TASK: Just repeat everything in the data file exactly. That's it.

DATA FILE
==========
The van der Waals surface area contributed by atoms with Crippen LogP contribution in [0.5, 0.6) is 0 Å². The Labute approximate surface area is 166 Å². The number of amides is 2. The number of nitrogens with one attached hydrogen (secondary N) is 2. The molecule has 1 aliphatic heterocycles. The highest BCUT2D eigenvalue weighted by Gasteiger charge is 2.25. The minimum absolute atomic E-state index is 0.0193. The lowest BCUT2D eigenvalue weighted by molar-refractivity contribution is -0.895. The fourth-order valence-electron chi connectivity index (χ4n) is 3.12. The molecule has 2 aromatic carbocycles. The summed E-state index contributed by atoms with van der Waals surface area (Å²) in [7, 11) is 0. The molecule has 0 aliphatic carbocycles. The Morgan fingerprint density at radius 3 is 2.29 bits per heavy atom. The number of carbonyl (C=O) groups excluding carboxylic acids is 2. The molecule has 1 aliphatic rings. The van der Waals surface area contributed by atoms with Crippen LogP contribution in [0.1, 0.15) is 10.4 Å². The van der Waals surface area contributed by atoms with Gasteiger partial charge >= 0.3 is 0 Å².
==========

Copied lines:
The van der Waals surface area contributed by atoms with Crippen LogP contribution in [0.5, 0.6) is 0 Å². The Labute approximate surface area is 166 Å². The number of amides is 2. The number of nitrogens with one attached hydrogen (secondary N) is 2. The molecule has 1 aliphatic heterocycles. The highest BCUT2D eigenvalue weighted by Gasteiger charge is 2.25. The minimum absolute atomic E-state index is 0.0193. The lowest BCUT2D eigenvalue weighted by molar-refractivity contribution is -0.895. The fourth-order valence-electron chi connectivity index (χ4n) is 3.12. The molecule has 2 aromatic carbocycles. The summed E-state index contributed by atoms with van der Waals surface area (Å²) in [7, 11) is 0. The molecule has 0 aliphatic carbocycles. The Morgan fingerprint density at radius 3 is 2.29 bits per heavy atom. The number of carbonyl (C=O) groups excluding carboxylic acids is 2. The molecule has 1 aliphatic rings. The van der Waals surface area contributed by atoms with Crippen LogP contribution in [0.1, 0.15) is 10.4 Å². The van der Waals surface area contributed by atoms with Gasteiger partial charge >= 0.3 is 0 Å².